With a glorious oeuvre that radiates with the influence of her mentor, step-father and father-in-law Claude Monet, Blanche Hoschedé-Monet’s canvases are amongst the most stunning Impressionist paintings ever composed. Even though, in many ways, her paintings are almost indistinguishable in beauty and technical prowess from the works of the Impressionist master, Hoschedé-Monet has only recently begun to receive her rightful recognition as a pivotal member of the Impressionist Movement.
Born into an affluent family in 1865, Hoschedé-Monet began painting at the age of 11, not as a pathway to a career, but as a pursuit intended to eventually make her a more well-rounded and therefore, more desirable, wife. Her father Ernest, a wealthy merchant, was a friend and great patron of Monet’s works, even acquiring Monet’s famed Impression, Sunrise (1872), the work that gave the Impressionist Movement its name. However, by 1878 the Hoschedé’s lost their fortune, and Monet invited his former patrons to live with his family. By 1880, Monet’s wife Camille succumbed to cancer, and Ernest had abandoned his family, leaving his wife Alice and six children to stay with Monet. Alice stepped in and took charge of caring for Monet’s two sons, Michel and Jean, along with her own children. In 1892, Claude and Alice would become husband and wife, with Blanche and Jean Monet marrying just five years later.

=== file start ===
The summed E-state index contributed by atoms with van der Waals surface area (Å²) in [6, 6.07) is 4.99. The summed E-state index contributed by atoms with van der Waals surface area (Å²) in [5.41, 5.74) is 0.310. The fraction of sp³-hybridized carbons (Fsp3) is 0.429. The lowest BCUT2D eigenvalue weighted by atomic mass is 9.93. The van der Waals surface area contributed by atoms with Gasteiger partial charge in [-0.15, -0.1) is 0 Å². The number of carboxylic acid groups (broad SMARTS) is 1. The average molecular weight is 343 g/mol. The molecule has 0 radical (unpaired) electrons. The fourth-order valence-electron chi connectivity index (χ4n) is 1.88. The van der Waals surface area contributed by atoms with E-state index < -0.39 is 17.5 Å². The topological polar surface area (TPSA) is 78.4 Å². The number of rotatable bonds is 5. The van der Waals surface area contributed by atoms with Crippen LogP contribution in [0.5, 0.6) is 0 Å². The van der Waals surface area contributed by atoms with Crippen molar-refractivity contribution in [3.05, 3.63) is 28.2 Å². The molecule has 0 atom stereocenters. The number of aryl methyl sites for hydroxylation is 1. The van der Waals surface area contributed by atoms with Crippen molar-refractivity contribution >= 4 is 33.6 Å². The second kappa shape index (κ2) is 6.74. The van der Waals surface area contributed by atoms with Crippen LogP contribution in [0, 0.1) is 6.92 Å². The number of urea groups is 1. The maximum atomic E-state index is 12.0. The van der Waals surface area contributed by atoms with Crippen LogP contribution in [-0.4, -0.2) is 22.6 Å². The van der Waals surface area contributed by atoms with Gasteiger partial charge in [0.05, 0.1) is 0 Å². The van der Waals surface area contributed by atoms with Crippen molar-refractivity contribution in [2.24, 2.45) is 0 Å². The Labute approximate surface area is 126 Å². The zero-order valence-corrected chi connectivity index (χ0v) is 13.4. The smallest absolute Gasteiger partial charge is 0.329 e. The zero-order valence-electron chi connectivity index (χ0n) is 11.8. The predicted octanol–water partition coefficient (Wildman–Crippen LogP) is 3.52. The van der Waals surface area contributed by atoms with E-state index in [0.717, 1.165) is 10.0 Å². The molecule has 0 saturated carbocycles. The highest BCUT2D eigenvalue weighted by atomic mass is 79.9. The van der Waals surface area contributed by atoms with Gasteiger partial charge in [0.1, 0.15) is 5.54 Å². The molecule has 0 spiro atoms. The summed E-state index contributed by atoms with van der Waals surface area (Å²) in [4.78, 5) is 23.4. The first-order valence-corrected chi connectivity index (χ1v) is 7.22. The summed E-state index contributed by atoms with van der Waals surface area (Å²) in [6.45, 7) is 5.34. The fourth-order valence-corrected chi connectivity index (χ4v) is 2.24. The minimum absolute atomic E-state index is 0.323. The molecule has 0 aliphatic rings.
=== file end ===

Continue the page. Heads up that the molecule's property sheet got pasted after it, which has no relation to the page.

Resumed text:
During this time, Monet took a great interest in Blanche’s desire to paint, and he immediately took the burgeoning artist on as his protégé. By the age of 17, Blanche was his only student, and the two became inseparable. Painting en plein air, the pair would rest their easels right next to each other, with Blanche closely following Monet’s advice and absorbing every nuance and bit of information at the hands of the master.
This kinship is beautifully reflected in Dans le Jardin à Sorel-Moussel (In the Garden at Sorel-Moussel), which depicts the home of Blanche’s brother-in-law, Michel Monet. The play of light through the lush foliage, and the use of such a brilliant color palette with short, purposeful brushstrokes has been described as “pure Impressionism.” Elevating the rarity and importance of the present work is that of the inclusion of figures, as she tended to shy away from portraiture. Of the three paintings of Michel’s home she composed in her career, this is the only one that features members of her family.
Blanche’s paintings were exhibited extensively at the Salon des Indépendants as well as the Salon de la Société des Artistes Rouennais throughout her career. Today, her works are coveted by museums throughout the world, and prized in a handful of private collections. Though her gorgeous paintings were greatly influenced by her mentor, it is clear that Blanche Hoschedé-Monet’s incredible canvases stand firm in their own right, holding true to the root of Impressionist ideals and more than deserve their place in the annals of art history.
To learn more about Blanche Hoschedé-Monet’s Dans le Jardin à Sorel-Moussel, click here.